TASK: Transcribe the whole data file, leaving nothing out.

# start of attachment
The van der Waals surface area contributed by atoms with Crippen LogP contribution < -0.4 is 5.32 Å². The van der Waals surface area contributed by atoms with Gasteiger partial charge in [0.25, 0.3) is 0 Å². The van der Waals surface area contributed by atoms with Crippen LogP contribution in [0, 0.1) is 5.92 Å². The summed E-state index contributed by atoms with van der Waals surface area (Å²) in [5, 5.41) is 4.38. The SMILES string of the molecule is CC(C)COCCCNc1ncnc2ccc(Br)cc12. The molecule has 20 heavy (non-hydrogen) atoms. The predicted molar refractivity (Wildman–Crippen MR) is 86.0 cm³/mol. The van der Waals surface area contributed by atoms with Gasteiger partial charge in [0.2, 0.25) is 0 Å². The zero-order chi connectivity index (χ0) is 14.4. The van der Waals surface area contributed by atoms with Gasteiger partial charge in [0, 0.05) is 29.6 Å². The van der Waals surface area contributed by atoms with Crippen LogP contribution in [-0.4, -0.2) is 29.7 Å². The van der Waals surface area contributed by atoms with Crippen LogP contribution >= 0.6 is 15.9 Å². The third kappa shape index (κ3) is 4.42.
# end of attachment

The van der Waals surface area contributed by atoms with Crippen LogP contribution < -0.4 is 5.32 Å². The van der Waals surface area contributed by atoms with Gasteiger partial charge in [0.25, 0.3) is 0 Å². The van der Waals surface area contributed by atoms with Crippen LogP contribution in [0, 0.1) is 5.92 Å². The summed E-state index contributed by atoms with van der Waals surface area (Å²) in [5, 5.41) is 4.38. The SMILES string of the molecule is CC(C)COCCCNc1ncnc2ccc(Br)cc12. The molecule has 20 heavy (non-hydrogen) atoms. The predicted molar refractivity (Wildman–Crippen MR) is 86.0 cm³/mol. The van der Waals surface area contributed by atoms with Gasteiger partial charge in [0.2, 0.25) is 0 Å². The zero-order chi connectivity index (χ0) is 14.4. The van der Waals surface area contributed by atoms with Gasteiger partial charge in [0, 0.05) is 29.6 Å². The van der Waals surface area contributed by atoms with Crippen LogP contribution in [-0.4, -0.2) is 29.7 Å². The van der Waals surface area contributed by atoms with Crippen LogP contribution >= 0.6 is 15.9 Å². The third kappa shape index (κ3) is 4.42.